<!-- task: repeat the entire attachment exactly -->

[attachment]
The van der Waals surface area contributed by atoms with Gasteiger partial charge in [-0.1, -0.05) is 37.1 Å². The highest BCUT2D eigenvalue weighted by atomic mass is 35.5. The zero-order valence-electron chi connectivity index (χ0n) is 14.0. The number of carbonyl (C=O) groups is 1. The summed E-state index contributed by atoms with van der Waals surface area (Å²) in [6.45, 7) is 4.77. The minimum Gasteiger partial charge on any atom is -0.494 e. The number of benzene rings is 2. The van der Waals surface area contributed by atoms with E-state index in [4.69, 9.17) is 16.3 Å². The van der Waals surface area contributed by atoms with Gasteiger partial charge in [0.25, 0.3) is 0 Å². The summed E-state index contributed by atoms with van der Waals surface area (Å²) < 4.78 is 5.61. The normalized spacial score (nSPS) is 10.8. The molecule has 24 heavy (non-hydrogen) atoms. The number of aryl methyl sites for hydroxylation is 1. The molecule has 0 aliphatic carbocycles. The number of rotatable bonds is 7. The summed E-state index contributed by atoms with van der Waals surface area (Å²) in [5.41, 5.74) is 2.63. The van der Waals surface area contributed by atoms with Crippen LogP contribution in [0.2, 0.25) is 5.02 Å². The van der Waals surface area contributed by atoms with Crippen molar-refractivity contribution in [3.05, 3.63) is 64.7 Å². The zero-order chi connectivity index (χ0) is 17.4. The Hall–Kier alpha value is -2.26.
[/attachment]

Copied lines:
The van der Waals surface area contributed by atoms with Gasteiger partial charge in [-0.1, -0.05) is 37.1 Å². The highest BCUT2D eigenvalue weighted by atomic mass is 35.5. The zero-order valence-electron chi connectivity index (χ0n) is 14.0. The number of carbonyl (C=O) groups is 1. The summed E-state index contributed by atoms with van der Waals surface area (Å²) in [6.45, 7) is 4.77. The minimum Gasteiger partial charge on any atom is -0.494 e. The number of benzene rings is 2. The van der Waals surface area contributed by atoms with E-state index in [4.69, 9.17) is 16.3 Å². The van der Waals surface area contributed by atoms with Gasteiger partial charge in [0.25, 0.3) is 0 Å². The summed E-state index contributed by atoms with van der Waals surface area (Å²) < 4.78 is 5.61. The normalized spacial score (nSPS) is 10.8. The molecule has 24 heavy (non-hydrogen) atoms. The number of aryl methyl sites for hydroxylation is 1. The molecule has 0 aliphatic carbocycles. The number of rotatable bonds is 7. The summed E-state index contributed by atoms with van der Waals surface area (Å²) in [5.41, 5.74) is 2.63. The van der Waals surface area contributed by atoms with Crippen LogP contribution in [0.2, 0.25) is 5.02 Å². The van der Waals surface area contributed by atoms with Crippen molar-refractivity contribution in [3.05, 3.63) is 64.7 Å². The zero-order chi connectivity index (χ0) is 17.4. The Hall–Kier alpha value is -2.26.